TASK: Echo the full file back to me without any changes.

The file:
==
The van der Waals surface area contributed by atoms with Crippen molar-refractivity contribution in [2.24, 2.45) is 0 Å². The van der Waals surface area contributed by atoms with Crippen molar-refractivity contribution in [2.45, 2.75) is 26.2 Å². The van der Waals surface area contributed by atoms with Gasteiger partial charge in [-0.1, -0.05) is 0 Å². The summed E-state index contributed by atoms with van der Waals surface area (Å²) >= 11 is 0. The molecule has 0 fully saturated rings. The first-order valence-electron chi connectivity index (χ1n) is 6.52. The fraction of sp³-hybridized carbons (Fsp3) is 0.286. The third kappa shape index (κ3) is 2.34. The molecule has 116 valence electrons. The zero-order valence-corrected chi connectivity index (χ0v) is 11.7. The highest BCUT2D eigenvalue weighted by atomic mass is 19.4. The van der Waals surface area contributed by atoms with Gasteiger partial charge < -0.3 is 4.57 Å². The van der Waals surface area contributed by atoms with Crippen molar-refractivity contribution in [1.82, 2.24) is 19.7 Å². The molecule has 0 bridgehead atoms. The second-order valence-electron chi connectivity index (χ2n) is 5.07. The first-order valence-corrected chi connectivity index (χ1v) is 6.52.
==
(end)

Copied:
The van der Waals surface area contributed by atoms with Crippen molar-refractivity contribution in [2.24, 2.45) is 0 Å². The van der Waals surface area contributed by atoms with Crippen molar-refractivity contribution in [2.45, 2.75) is 26.2 Å². The van der Waals surface area contributed by atoms with Gasteiger partial charge in [-0.1, -0.05) is 0 Å². The summed E-state index contributed by atoms with van der Waals surface area (Å²) >= 11 is 0. The molecule has 0 fully saturated rings. The first-order valence-electron chi connectivity index (χ1n) is 6.52. The fraction of sp³-hybridized carbons (Fsp3) is 0.286. The third kappa shape index (κ3) is 2.34. The molecule has 116 valence electrons. The zero-order valence-corrected chi connectivity index (χ0v) is 11.7. The highest BCUT2D eigenvalue weighted by atomic mass is 19.4. The van der Waals surface area contributed by atoms with Gasteiger partial charge < -0.3 is 4.57 Å². The van der Waals surface area contributed by atoms with Crippen molar-refractivity contribution in [1.82, 2.24) is 19.7 Å². The molecule has 0 bridgehead atoms. The second-order valence-electron chi connectivity index (χ2n) is 5.07. The first-order valence-corrected chi connectivity index (χ1v) is 6.52.